Third, the development of robust measurement within the nonprofit sector requires investment from governments or foundations. Previous studies have examined the influence of government (Carman and Fredericks 2008) and funders (Thomson 2010) in requiring and funding evaluation. However, in order to improve measures available to nonprofit organizations, funders and government must go beyond simply paying for or encouraging nonprofit measurement; rather, these agencies should encourage the development and testing of reliable and valid instruments. The guidelines previously suggested – the involvement of the nonprofit sector in creating measures and the inclusion of benchmark data – are possible only if external stakeholders see their value. Our examination of nonprofit capacity indicated that foundations and international agencies often created their own resources for building and evaluating capacity (see Foundation Center n.d.; USAID Center for Development Information and Evaluation 2000), but failed to take the next step in establishing these measures reliability and validity; ultimately, Authors’ (2015) development of the Nonprofit Capacities Instrument was made possible by support from the National Science Foundation. This funding enabled us to build a research team with the capacity to conduct extensive reviews of the literature and existing measures, recruit an international sample, perform multiple rounds of rigorous empirical testing, and provide detailed assessments to each nonprofit that participated in the instrument. Additionally, funding enabled us to compensate the nonprofit organizations that were involved in the time-consuming process of testing what was, in the first wave of the study, a lengthy instrument.
This is an expensive and admittedly arduous process. The Nonprofit Capacities Instrument represents a five-year investment in the literature and empirical approaches to nonprofit capacity. However, evaluators may consider this a worthwhile investment that builds relationships between nonprofit funders and practitioners, and ultimately builds confidence in the results of the assessment.
Although nonprofit organizations are encouraged to participate in evaluation, research suggests that this may be more of a formality than a useful exercise. We suggest that part of the problem in nonprofit evaluation is the measures themselves; specifically, limited nonprofit resources for evaluation, the presence of similar, competing instruments, and a lack of empirical development that results in few reliable and valid instruments.
We suggest three directions for the development of nonprofit measures, including the involvement of nonprofits in the creation of these instruments and the inclusion of benchmarking as a strategy to improve upon measurement and evaluation within individual organizations and the nonprofit sector as a whole. These resources are possible with foundation and government investment.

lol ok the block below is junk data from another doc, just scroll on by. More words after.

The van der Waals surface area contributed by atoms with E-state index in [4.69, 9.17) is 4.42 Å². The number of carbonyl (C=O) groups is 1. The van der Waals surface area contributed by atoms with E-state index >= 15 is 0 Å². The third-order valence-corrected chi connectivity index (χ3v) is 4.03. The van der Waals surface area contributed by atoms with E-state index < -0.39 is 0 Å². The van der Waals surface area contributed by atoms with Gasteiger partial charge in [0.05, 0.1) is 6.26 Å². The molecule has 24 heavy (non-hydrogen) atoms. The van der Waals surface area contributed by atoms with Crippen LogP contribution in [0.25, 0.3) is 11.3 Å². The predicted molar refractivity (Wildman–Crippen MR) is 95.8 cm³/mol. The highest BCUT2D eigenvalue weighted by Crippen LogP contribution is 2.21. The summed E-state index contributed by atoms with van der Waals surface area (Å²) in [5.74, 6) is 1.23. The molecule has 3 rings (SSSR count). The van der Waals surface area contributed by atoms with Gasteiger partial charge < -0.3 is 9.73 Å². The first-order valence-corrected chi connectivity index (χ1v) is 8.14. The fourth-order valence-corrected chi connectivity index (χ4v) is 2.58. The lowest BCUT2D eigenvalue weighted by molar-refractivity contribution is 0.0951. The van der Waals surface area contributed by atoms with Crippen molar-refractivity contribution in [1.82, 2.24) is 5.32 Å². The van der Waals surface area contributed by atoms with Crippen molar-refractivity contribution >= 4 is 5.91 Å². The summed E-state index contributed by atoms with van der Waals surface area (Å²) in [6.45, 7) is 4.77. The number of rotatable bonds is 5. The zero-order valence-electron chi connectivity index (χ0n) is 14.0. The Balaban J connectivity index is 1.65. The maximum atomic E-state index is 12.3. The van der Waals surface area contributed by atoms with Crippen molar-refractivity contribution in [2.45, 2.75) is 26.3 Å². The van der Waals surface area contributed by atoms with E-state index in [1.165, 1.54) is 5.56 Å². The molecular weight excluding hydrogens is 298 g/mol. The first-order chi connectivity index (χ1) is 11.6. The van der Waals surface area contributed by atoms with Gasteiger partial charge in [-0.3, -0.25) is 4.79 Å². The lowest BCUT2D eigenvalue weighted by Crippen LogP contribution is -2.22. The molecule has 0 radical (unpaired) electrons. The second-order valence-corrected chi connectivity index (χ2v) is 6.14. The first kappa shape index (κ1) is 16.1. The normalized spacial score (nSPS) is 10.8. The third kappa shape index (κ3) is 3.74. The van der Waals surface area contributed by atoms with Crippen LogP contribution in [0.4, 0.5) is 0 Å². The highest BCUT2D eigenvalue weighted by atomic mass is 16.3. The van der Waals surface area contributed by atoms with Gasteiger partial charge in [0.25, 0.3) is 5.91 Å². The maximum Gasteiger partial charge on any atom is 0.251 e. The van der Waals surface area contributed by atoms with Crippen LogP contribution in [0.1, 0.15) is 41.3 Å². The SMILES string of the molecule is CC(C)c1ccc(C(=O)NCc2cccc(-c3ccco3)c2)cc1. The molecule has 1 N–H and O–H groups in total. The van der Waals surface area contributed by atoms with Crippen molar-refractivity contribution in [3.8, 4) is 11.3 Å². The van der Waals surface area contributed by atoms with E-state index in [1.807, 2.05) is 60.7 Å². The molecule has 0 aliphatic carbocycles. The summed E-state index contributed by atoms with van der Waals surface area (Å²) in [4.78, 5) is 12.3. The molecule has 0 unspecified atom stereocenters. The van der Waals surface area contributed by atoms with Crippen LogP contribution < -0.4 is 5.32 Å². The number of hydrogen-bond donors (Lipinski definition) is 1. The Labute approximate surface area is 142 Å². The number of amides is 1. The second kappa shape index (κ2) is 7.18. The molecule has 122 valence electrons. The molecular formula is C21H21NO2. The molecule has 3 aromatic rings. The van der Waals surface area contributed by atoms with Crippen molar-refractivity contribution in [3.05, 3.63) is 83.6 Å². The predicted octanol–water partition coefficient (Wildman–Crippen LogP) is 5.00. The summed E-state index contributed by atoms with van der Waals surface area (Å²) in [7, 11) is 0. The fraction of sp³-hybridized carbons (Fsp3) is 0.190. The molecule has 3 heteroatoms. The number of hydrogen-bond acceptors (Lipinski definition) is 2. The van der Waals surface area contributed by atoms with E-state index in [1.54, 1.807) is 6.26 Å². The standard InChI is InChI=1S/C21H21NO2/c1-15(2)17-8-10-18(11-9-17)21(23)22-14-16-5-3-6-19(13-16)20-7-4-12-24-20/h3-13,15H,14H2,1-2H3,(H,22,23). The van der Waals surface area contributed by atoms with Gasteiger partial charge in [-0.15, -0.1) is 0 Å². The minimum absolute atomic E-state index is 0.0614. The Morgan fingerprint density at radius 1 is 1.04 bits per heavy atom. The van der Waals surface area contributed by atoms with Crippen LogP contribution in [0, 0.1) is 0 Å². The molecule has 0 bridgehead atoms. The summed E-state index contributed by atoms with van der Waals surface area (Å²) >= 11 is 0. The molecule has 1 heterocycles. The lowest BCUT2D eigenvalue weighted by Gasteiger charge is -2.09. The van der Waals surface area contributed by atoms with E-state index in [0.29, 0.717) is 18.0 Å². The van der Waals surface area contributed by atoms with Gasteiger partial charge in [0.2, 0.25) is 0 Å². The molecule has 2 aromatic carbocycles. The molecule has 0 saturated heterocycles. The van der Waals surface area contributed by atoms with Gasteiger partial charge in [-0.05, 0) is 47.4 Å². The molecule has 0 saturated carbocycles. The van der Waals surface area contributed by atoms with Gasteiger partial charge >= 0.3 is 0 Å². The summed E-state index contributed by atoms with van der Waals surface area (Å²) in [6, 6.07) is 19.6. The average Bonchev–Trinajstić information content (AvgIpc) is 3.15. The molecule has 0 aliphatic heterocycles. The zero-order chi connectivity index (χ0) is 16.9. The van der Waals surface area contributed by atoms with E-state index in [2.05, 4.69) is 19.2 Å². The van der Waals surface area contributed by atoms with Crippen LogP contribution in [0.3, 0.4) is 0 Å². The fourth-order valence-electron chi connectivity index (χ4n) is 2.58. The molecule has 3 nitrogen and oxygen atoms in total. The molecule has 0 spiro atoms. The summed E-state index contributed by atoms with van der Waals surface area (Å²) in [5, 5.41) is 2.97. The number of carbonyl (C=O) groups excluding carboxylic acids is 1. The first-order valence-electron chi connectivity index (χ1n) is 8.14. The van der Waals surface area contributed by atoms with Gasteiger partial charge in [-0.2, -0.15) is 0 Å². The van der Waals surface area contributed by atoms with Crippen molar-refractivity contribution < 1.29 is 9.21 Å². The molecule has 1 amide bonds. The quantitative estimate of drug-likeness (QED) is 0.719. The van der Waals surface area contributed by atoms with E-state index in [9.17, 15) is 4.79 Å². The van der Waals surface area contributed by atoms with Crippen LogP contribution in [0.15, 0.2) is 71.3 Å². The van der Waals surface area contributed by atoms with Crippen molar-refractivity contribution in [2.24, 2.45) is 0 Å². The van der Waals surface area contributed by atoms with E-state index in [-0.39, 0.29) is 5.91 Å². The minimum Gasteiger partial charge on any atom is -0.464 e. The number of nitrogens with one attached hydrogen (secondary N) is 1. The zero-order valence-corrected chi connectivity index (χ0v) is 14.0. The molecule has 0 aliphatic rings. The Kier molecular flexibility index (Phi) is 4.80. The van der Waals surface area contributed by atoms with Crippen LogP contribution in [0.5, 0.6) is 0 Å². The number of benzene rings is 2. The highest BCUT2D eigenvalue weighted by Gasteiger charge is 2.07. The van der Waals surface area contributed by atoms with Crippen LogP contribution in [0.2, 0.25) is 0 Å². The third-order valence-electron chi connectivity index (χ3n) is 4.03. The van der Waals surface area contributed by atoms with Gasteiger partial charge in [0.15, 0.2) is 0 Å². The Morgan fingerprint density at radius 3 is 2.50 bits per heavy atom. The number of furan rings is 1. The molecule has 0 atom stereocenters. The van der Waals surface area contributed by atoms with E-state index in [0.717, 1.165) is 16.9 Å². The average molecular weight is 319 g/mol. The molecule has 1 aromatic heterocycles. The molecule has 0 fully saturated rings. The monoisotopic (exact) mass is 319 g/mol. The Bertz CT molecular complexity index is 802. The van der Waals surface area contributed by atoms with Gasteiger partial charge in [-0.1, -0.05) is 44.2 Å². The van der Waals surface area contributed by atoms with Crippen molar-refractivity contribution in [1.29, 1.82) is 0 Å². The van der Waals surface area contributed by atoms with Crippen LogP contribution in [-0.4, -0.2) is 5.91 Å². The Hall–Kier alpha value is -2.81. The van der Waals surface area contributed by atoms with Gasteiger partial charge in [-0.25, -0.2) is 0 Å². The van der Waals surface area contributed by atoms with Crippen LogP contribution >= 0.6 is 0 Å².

Throughout this study, we refer to the development of the Nonprofit Capacities Instrument, which demonstrates the challenges in instrumentation as well as the possibilities for nonprofit measurement. Developing the Nonprofit Capacities Instrument was a costly, time-consuming endeavor, but the project resulted in the first reliable, valid measure of nonprofit capacity. As a result, nonprofit organizations, as well as the clients they serve and funders who support them can be confident that the instrument truly measures nonprofit capacity, and that this measure can be used across organizations regardless of size, location, or mission. It also fills a need for nonprofit leaders, who can now use this instrument to evaluate and re-evaluate their capacity over time.
Although consultants and corporations provide tools that may be helpful to nonprofit work, reliable and valid instruments provide more accurate and dependable assessments. Such instruments demystify nonprofit activities and elevate the nonprofit sector as a whole; however, the development of such instruments is possible only with the support and commitment of foundations and government.
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About the article
Published Online: 2015-12-15
Published in Print: 2016-01-01
Citation Information: Nonprofit Policy Forum, Volume 7, Issue 1, Pages 39–47, ISSN (Online) 2154-3348, ISSN (Print) 2194-6035, DOI: https://doi.org/10.1515/npf-2015-0029.
©2016 by Katherine R. Cooper, published by De Gruyter. This work is licensed under the Creative Commons Attribution-NonCommercial-NoDerivatives 3.0 License. BY-NC-ND 3.0